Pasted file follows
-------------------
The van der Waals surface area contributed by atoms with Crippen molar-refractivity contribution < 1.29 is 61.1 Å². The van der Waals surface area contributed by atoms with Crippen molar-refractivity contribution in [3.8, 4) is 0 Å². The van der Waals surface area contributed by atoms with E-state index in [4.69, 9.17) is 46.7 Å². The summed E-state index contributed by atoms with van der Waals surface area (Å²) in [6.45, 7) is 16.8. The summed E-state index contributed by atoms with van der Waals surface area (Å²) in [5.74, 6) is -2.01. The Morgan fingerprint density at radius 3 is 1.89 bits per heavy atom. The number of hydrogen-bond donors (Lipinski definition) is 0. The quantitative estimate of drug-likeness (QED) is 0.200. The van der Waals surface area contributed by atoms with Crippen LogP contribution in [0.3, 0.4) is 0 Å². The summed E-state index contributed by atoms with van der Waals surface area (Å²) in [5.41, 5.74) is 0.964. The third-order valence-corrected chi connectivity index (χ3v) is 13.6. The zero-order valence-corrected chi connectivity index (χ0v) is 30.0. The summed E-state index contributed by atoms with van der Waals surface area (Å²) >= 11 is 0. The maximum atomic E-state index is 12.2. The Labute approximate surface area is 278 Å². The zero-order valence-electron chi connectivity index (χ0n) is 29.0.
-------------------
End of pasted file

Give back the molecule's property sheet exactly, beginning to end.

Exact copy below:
The van der Waals surface area contributed by atoms with Crippen molar-refractivity contribution < 1.29 is 61.1 Å². The van der Waals surface area contributed by atoms with Crippen molar-refractivity contribution in [3.8, 4) is 0 Å². The van der Waals surface area contributed by atoms with E-state index in [4.69, 9.17) is 46.7 Å². The summed E-state index contributed by atoms with van der Waals surface area (Å²) in [6.45, 7) is 16.8. The summed E-state index contributed by atoms with van der Waals surface area (Å²) in [5.74, 6) is -2.01. The Morgan fingerprint density at radius 3 is 1.89 bits per heavy atom. The number of hydrogen-bond donors (Lipinski definition) is 0. The quantitative estimate of drug-likeness (QED) is 0.200. The van der Waals surface area contributed by atoms with Crippen LogP contribution in [0.3, 0.4) is 0 Å². The summed E-state index contributed by atoms with van der Waals surface area (Å²) in [5.41, 5.74) is 0.964. The third-order valence-corrected chi connectivity index (χ3v) is 13.6. The zero-order valence-corrected chi connectivity index (χ0v) is 30.0. The summed E-state index contributed by atoms with van der Waals surface area (Å²) >= 11 is 0. The maximum atomic E-state index is 12.2. The Labute approximate surface area is 278 Å². The zero-order valence-electron chi connectivity index (χ0n) is 29.0.